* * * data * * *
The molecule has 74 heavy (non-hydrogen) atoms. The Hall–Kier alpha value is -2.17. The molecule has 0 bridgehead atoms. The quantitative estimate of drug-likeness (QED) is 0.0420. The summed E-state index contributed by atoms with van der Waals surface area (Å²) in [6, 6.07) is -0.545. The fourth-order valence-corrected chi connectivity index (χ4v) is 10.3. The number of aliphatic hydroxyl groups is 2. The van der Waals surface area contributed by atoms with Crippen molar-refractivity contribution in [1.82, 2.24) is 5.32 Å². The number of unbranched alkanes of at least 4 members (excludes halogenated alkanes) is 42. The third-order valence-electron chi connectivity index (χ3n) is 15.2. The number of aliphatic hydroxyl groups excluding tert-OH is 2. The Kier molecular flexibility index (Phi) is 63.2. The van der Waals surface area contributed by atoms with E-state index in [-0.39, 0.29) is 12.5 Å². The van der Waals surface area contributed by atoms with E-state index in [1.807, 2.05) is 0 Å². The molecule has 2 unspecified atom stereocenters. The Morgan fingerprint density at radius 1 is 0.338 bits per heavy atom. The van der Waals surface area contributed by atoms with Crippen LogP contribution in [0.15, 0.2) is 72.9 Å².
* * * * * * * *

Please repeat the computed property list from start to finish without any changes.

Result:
The molecule has 74 heavy (non-hydrogen) atoms. The Hall–Kier alpha value is -2.17. The molecule has 0 bridgehead atoms. The quantitative estimate of drug-likeness (QED) is 0.0420. The summed E-state index contributed by atoms with van der Waals surface area (Å²) in [6, 6.07) is -0.545. The fourth-order valence-corrected chi connectivity index (χ4v) is 10.3. The number of aliphatic hydroxyl groups is 2. The van der Waals surface area contributed by atoms with Crippen molar-refractivity contribution in [1.82, 2.24) is 5.32 Å². The number of unbranched alkanes of at least 4 members (excludes halogenated alkanes) is 42. The third-order valence-electron chi connectivity index (χ3n) is 15.2. The number of aliphatic hydroxyl groups excluding tert-OH is 2. The Kier molecular flexibility index (Phi) is 63.2. The van der Waals surface area contributed by atoms with E-state index in [-0.39, 0.29) is 12.5 Å². The van der Waals surface area contributed by atoms with E-state index in [1.807, 2.05) is 0 Å². The molecule has 2 unspecified atom stereocenters. The Morgan fingerprint density at radius 1 is 0.338 bits per heavy atom. The van der Waals surface area contributed by atoms with Crippen LogP contribution in [0.15, 0.2) is 72.9 Å².